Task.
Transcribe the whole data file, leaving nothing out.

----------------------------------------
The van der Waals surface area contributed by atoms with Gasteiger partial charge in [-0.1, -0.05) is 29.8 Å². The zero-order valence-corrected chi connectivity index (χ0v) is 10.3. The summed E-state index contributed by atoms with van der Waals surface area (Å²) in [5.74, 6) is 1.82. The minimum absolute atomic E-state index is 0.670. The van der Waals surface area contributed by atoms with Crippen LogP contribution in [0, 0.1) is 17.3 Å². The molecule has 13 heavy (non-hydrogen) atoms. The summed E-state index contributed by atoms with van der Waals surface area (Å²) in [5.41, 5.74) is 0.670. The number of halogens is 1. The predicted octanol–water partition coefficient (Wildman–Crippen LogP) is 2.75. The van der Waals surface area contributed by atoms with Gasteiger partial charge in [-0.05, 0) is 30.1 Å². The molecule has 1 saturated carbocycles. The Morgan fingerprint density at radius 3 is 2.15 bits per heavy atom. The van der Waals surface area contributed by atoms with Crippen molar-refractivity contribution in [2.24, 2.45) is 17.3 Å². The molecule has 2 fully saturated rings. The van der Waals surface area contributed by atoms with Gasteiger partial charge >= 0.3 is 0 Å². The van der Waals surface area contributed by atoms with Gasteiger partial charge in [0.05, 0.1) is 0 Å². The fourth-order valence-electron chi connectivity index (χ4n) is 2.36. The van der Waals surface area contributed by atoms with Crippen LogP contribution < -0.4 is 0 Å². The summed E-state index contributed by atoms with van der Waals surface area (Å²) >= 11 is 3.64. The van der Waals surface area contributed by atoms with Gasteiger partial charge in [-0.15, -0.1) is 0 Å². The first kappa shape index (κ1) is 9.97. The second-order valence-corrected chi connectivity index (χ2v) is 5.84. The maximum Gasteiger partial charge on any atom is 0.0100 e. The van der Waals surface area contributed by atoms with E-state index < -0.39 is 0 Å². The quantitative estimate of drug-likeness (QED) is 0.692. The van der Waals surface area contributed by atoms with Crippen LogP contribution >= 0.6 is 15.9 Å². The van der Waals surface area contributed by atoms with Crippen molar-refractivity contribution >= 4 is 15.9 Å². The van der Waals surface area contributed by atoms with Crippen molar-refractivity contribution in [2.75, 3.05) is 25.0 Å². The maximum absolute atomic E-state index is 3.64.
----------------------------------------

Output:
The van der Waals surface area contributed by atoms with Gasteiger partial charge in [-0.1, -0.05) is 29.8 Å². The zero-order valence-corrected chi connectivity index (χ0v) is 10.3. The summed E-state index contributed by atoms with van der Waals surface area (Å²) in [5.74, 6) is 1.82. The minimum absolute atomic E-state index is 0.670. The van der Waals surface area contributed by atoms with Crippen LogP contribution in [0, 0.1) is 17.3 Å². The molecule has 13 heavy (non-hydrogen) atoms. The summed E-state index contributed by atoms with van der Waals surface area (Å²) in [5.41, 5.74) is 0.670. The number of halogens is 1. The predicted octanol–water partition coefficient (Wildman–Crippen LogP) is 2.75. The van der Waals surface area contributed by atoms with Gasteiger partial charge in [-0.05, 0) is 30.1 Å². The molecule has 1 saturated carbocycles. The Morgan fingerprint density at radius 3 is 2.15 bits per heavy atom. The van der Waals surface area contributed by atoms with Crippen molar-refractivity contribution in [2.24, 2.45) is 17.3 Å². The molecule has 2 fully saturated rings. The van der Waals surface area contributed by atoms with Gasteiger partial charge >= 0.3 is 0 Å². The van der Waals surface area contributed by atoms with Gasteiger partial charge in [0.05, 0.1) is 0 Å². The fourth-order valence-electron chi connectivity index (χ4n) is 2.36. The van der Waals surface area contributed by atoms with Crippen LogP contribution < -0.4 is 0 Å². The summed E-state index contributed by atoms with van der Waals surface area (Å²) >= 11 is 3.64. The van der Waals surface area contributed by atoms with Gasteiger partial charge in [-0.15, -0.1) is 0 Å². The first kappa shape index (κ1) is 9.97. The second-order valence-corrected chi connectivity index (χ2v) is 5.84. The maximum Gasteiger partial charge on any atom is 0.0100 e. The van der Waals surface area contributed by atoms with E-state index < -0.39 is 0 Å². The quantitative estimate of drug-likeness (QED) is 0.692. The van der Waals surface area contributed by atoms with Crippen LogP contribution >= 0.6 is 15.9 Å². The van der Waals surface area contributed by atoms with Crippen molar-refractivity contribution >= 4 is 15.9 Å². The van der Waals surface area contributed by atoms with Crippen molar-refractivity contribution in [2.75, 3.05) is 25.0 Å². The maximum absolute atomic E-state index is 3.64.